Adrenal Myelolipoma

Article Author:
Maria Bokhari
Article Author (Archived):
Hassam Zulfiqar
Article Editor:
Vishnu Garla
Updated:
6/16/2019 11:01:10 PM
PubMed Link:
Adrenal Myelolipoma

Introduction

Adrenal myelolipoma is a  benign adrenal neoplasm predominantly composed of mature adipose tissue and intermixed myeloid tissue.They comprise 6-16% of adrenal incidentaloms and are the second most common cause after adrenal adenomas. The increased prevalence of adrenal myelolipomas is due to increased detection because of wider accessibility of computed tomography (CT) and magnetic resonance imaging (MRI) scans. Rarely, myelolipomas are encountered outside the adrenal glands and are termed as extra adrenal myelolipomoas. The pathogenesis of adrenomyalolipomas is either believed to be due to metaplastic change in the mesenchymal cells or as a result of overstimualtion by adrenocorticotrophic hormone (ACTH). Clinically, they may be asymptomatic or present with abdominal pain, nausea or vomiting. On CT scan they appear as well circumscribed, hypodense masses with an attenuation of -90 to -120 HU. Surgical resection is indicated in cases of significant growth or hormonal hypersecretion. [1][2][3][4]

Etiology

The etiopathogenesis of adrenal myelolipomas is not definitively known. One hypothesis suggests that stimuli, such as necrosis or inflammation could lead to the metaplasia of the reticuloendothelial cells which could lead to the development of adrenal myelolipomas. This hypothesis is supported by the increased incidence of the lesion in the advanced years of life. Another hypothesis claiims that adipocytes develop from the mesechymal stem cells in the endothelium, this results in inflammation leading the adrenal cortex to secrete mediators responsibel for the recruitment of hematopoietic progenitors. Lastly, Hans et al noted in their experiments that injection of anterior pituitary extract in rats lead to the transofrmation of adrenal cortex into bone marrow like tissue. Therefore, it was hypothesized that excess ACTH could be responsible foe the pathogenesis of adrenal  myelolipomas. This theory is supported by the increased incidence of adrenal myelolipomas in congenital adrenal hyperplasia (CAH) where the levels of ACTH can be very high. Adrenal myelolipoma is often associated with conditions like Cushing disease, obesity, hyperlipidemia, hypertension, and diabetes which can be considered as adrenal stimulants. Other theories propose that stressful lifestyle and an unbalanced diet may also play a role in the natural history of the neoplasm.[4][5][5]

Epidemiology

Adrenal myelolipomas are the second most common adrenal incidentalomas comprising of 6-16% of adrenal incidentalomas. They have an approximate autopsy prevalence of 0.08% to 0.2%. They are usually recognized in adulthood with a medican age of diagnosis around 51 years. There is no gender predilection. There may be a slight right sided predilection as reported by some studies.[6]

Pathophysiology

The size of adrenal myelolipomas is variable and can range from as few millimeters to greater than 10 cm when they are termed as giant adrenomyelolipomas. The largest adrenal myelolipoma reported to date weighed 6 kg. Extra-adrenal sites for myelolipomas include the retroperitoneum, thorax, and pelvis. Usually unilateral however they can also involve both adrenals. 

Histopathology

On gross pathologic examination, a cut section of a myelolipoma has a variegated appearance consisting of bright yellow areas of fat, dark red areas of hematopoietic myeloid tissue, and areas with intermixed red and yellow components. On histopathologic examination, myelolipomas are predominantly composed of fatty areas with interspersed hematopoietic tissue components. These fatty elements and hematopoietic areas may be clearly separated, or they are often intermixed. Tissue analysis often reveals a variable amalgamation of myeloid and erythroid cells, megakaryocytes, and occasionally lymphocytes. In an isolated adrenal myelolipoma, a peripheral rim of normal adrenal cortical tissue can be commonly identified distinctly from the mass. Rarely the myelolipomas can contain osteoid tissue in addition to the myeloid tissue. The hemorrhagic areas may be partly replaced by fibrotic tissue or may undergo calcification.[7]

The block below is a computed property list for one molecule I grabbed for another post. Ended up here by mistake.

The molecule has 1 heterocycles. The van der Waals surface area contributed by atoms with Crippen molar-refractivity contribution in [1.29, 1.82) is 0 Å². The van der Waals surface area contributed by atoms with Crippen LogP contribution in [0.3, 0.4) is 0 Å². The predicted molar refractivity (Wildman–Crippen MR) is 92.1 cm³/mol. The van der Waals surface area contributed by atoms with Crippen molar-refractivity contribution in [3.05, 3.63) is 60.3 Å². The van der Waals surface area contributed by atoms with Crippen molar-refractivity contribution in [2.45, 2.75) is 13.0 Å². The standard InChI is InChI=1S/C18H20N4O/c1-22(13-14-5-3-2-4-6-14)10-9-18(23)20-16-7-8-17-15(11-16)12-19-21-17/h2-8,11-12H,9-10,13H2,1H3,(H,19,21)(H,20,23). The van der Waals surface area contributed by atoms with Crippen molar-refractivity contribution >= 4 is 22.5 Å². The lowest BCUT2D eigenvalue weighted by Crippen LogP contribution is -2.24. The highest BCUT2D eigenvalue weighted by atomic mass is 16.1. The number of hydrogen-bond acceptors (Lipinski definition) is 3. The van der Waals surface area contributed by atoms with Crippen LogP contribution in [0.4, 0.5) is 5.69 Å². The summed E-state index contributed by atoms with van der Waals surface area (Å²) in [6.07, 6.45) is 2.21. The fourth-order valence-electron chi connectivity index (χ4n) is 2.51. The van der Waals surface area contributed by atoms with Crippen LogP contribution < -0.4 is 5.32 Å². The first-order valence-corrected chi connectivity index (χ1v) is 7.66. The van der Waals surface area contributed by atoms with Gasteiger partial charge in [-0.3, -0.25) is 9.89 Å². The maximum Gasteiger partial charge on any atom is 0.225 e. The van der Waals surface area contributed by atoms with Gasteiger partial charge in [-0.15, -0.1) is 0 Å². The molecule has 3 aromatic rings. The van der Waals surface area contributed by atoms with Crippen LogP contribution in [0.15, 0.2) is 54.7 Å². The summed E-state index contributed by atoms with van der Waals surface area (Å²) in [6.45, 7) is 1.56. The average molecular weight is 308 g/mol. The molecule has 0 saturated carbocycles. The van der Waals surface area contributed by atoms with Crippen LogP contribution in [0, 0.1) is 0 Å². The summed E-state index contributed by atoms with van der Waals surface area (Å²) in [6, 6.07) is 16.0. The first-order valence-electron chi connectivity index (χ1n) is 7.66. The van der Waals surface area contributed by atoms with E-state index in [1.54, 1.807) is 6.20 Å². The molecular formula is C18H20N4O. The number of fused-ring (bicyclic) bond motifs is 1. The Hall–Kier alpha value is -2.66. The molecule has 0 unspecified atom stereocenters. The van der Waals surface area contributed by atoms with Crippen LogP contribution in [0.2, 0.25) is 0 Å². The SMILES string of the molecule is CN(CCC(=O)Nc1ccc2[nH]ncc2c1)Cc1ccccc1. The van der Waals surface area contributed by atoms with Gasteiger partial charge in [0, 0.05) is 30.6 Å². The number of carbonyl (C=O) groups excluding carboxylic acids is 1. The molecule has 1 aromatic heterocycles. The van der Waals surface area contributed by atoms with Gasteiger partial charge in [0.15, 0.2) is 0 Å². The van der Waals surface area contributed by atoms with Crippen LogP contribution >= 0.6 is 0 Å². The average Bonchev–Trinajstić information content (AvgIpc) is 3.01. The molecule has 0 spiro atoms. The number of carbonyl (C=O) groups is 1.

History and Physical

The most common presenting symptoms for adrenal myelolipomas are as follows:

1. Abdominal pain--22.5%

2. Hypochondrial pain--13.9%

3. Flank pain--13.9%

4. Abdominal mass--5.2%

Rarely, dyspnea, back pain, fever, weight loss, and virilization can be the presenting symptoms of adrenal myelolipomas. 

Four recognizable clinicopathologic patterns of adrenal myelolipomas are as follows: 

Isolated Adrenal Myelolipoma: Myelolipomas occurring in an otherwise normal adrenal gland are the most common pattern of presentation. They are asymptomatic and are incidentally identified during the imaging investigation performed for some other reason.

Adrenal Myelolipoma with Acute Hemorrhage: Retroperitoneal hemorrhage is the most common complication occurring in adrenal myelolipoma. Isolated larger lesions (typically over 4 cm in size) and those predominantly composed of fat (greater than 50%) have a greater propensity for a hemorrhagic event.  

Extra-adrenal Myelolipoma: Myelolipomas occurring outside the adrenal gland is most commonly found in the retroperitoneum where presacral or perirenal location are reported as the most common. Patients usually have no endocrine disorder or acute hemorrhage.

Adrenal Myelolipoma with Associated Adrenal Disease: Less commonly patients with adrenal myelolipoma tend to have an endocrine disorder: hypercortisolism (Cushing syndrome), congenital adrenal hyperplasia and primary hyperaldosteronism have been reported in patients with symptomatic adrenal myelolipomas.

Evaluation

Ultrasonography (USG), CT, and MRI  all are highly beneficial in the diagnosis of adrenal myelolipoma, with CT scan being the most sensitive for identification of fat within the lesions. As these tumors are nonfunctional, endocrinological tests are not useful as these lesions are mostly functionally inert. The differential diagnosis of fat containing retroperitoneal masses would include retroperitoneal lipoma or liposarcoma and renal angiomyolipoma.